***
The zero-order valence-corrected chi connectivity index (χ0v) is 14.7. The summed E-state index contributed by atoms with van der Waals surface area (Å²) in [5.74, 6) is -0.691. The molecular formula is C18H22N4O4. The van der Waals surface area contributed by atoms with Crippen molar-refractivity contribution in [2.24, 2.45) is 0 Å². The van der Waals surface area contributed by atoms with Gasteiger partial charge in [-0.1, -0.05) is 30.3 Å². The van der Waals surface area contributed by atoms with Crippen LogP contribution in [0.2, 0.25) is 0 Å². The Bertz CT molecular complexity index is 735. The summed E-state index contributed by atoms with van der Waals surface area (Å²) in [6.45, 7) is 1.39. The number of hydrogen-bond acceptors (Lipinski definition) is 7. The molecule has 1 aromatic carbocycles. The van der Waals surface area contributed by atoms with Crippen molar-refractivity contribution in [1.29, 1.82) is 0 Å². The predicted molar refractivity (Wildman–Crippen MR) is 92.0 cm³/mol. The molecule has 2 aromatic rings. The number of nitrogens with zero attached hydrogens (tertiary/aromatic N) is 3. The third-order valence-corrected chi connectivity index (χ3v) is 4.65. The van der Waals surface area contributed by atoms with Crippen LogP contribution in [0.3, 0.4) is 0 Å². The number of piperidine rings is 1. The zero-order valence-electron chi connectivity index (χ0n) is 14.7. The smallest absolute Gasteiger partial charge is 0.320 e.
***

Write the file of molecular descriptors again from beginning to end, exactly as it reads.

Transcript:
The zero-order valence-corrected chi connectivity index (χ0v) is 14.7. The summed E-state index contributed by atoms with van der Waals surface area (Å²) in [5.74, 6) is -0.691. The molecular formula is C18H22N4O4. The van der Waals surface area contributed by atoms with Crippen molar-refractivity contribution in [2.24, 2.45) is 0 Å². The van der Waals surface area contributed by atoms with Gasteiger partial charge in [-0.1, -0.05) is 30.3 Å². The van der Waals surface area contributed by atoms with Crippen LogP contribution in [0.2, 0.25) is 0 Å². The Bertz CT molecular complexity index is 735. The summed E-state index contributed by atoms with van der Waals surface area (Å²) in [6.45, 7) is 1.39. The number of hydrogen-bond acceptors (Lipinski definition) is 7. The molecule has 1 aromatic carbocycles. The van der Waals surface area contributed by atoms with Crippen molar-refractivity contribution in [1.29, 1.82) is 0 Å². The predicted molar refractivity (Wildman–Crippen MR) is 92.0 cm³/mol. The molecule has 2 aromatic rings. The number of nitrogens with zero attached hydrogens (tertiary/aromatic N) is 3. The third-order valence-corrected chi connectivity index (χ3v) is 4.65. The van der Waals surface area contributed by atoms with Crippen LogP contribution in [0.3, 0.4) is 0 Å². The number of piperidine rings is 1. The zero-order valence-electron chi connectivity index (χ0n) is 14.7. The smallest absolute Gasteiger partial charge is 0.320 e.